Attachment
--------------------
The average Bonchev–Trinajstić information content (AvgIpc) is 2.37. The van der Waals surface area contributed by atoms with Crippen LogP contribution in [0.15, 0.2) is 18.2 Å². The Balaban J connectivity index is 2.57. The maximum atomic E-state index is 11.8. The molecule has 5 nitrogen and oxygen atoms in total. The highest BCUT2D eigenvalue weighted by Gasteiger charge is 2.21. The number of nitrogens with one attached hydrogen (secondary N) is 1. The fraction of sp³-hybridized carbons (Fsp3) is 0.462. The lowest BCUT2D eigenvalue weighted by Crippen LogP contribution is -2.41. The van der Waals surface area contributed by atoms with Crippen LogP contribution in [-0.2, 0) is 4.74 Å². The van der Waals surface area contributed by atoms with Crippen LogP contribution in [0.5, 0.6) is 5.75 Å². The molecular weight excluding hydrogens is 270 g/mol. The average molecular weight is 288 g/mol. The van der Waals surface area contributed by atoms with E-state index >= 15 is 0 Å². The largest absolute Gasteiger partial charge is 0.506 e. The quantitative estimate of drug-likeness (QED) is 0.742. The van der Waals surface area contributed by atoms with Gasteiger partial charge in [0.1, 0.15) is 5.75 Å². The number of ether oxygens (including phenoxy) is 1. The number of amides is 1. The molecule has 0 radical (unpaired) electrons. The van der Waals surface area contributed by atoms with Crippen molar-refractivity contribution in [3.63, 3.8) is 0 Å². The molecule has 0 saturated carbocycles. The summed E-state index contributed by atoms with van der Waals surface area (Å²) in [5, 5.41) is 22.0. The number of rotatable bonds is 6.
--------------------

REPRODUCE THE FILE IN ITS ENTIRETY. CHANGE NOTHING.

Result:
The average Bonchev–Trinajstić information content (AvgIpc) is 2.37. The van der Waals surface area contributed by atoms with Crippen LogP contribution in [0.15, 0.2) is 18.2 Å². The Balaban J connectivity index is 2.57. The maximum atomic E-state index is 11.8. The molecule has 5 nitrogen and oxygen atoms in total. The highest BCUT2D eigenvalue weighted by Gasteiger charge is 2.21. The number of nitrogens with one attached hydrogen (secondary N) is 1. The fraction of sp³-hybridized carbons (Fsp3) is 0.462. The lowest BCUT2D eigenvalue weighted by Crippen LogP contribution is -2.41. The van der Waals surface area contributed by atoms with Crippen LogP contribution in [-0.2, 0) is 4.74 Å². The van der Waals surface area contributed by atoms with Crippen LogP contribution in [0.5, 0.6) is 5.75 Å². The molecular weight excluding hydrogens is 270 g/mol. The average molecular weight is 288 g/mol. The van der Waals surface area contributed by atoms with E-state index >= 15 is 0 Å². The largest absolute Gasteiger partial charge is 0.506 e. The quantitative estimate of drug-likeness (QED) is 0.742. The van der Waals surface area contributed by atoms with Gasteiger partial charge in [0.1, 0.15) is 5.75 Å². The number of ether oxygens (including phenoxy) is 1. The number of amides is 1. The molecule has 0 radical (unpaired) electrons. The van der Waals surface area contributed by atoms with Crippen molar-refractivity contribution in [3.63, 3.8) is 0 Å². The molecule has 0 saturated carbocycles. The summed E-state index contributed by atoms with van der Waals surface area (Å²) in [5, 5.41) is 22.0. The number of rotatable bonds is 6.